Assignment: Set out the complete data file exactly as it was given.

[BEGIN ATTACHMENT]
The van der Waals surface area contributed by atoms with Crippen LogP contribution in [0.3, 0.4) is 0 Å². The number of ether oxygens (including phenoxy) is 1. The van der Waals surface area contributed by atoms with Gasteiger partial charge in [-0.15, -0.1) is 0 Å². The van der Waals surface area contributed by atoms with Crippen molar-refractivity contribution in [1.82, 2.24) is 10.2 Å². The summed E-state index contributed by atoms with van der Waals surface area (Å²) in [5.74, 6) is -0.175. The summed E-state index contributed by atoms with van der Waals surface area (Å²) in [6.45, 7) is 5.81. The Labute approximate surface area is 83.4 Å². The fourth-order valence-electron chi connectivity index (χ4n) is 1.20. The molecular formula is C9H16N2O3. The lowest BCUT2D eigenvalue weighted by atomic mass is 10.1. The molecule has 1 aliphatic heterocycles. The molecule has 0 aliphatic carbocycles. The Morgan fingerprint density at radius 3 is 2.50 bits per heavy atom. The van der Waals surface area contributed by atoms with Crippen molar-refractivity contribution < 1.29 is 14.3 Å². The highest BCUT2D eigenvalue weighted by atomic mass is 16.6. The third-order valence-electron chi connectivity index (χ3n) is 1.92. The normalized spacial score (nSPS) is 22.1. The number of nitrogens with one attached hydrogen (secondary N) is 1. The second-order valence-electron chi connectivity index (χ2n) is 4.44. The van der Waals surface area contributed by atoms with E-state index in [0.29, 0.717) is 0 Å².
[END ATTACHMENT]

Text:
The van der Waals surface area contributed by atoms with Crippen LogP contribution in [0.3, 0.4) is 0 Å². The number of ether oxygens (including phenoxy) is 1. The van der Waals surface area contributed by atoms with Gasteiger partial charge in [-0.15, -0.1) is 0 Å². The van der Waals surface area contributed by atoms with Crippen molar-refractivity contribution in [1.82, 2.24) is 10.2 Å². The summed E-state index contributed by atoms with van der Waals surface area (Å²) in [5.74, 6) is -0.175. The summed E-state index contributed by atoms with van der Waals surface area (Å²) in [6.45, 7) is 5.81. The Labute approximate surface area is 83.4 Å². The fourth-order valence-electron chi connectivity index (χ4n) is 1.20. The molecular formula is C9H16N2O3. The lowest BCUT2D eigenvalue weighted by atomic mass is 10.1. The molecule has 1 aliphatic heterocycles. The molecule has 0 aliphatic carbocycles. The Morgan fingerprint density at radius 3 is 2.50 bits per heavy atom. The van der Waals surface area contributed by atoms with Crippen molar-refractivity contribution < 1.29 is 14.3 Å². The highest BCUT2D eigenvalue weighted by atomic mass is 16.6. The third-order valence-electron chi connectivity index (χ3n) is 1.92. The normalized spacial score (nSPS) is 22.1. The number of nitrogens with one attached hydrogen (secondary N) is 1. The second-order valence-electron chi connectivity index (χ2n) is 4.44. The van der Waals surface area contributed by atoms with E-state index in [0.29, 0.717) is 0 Å².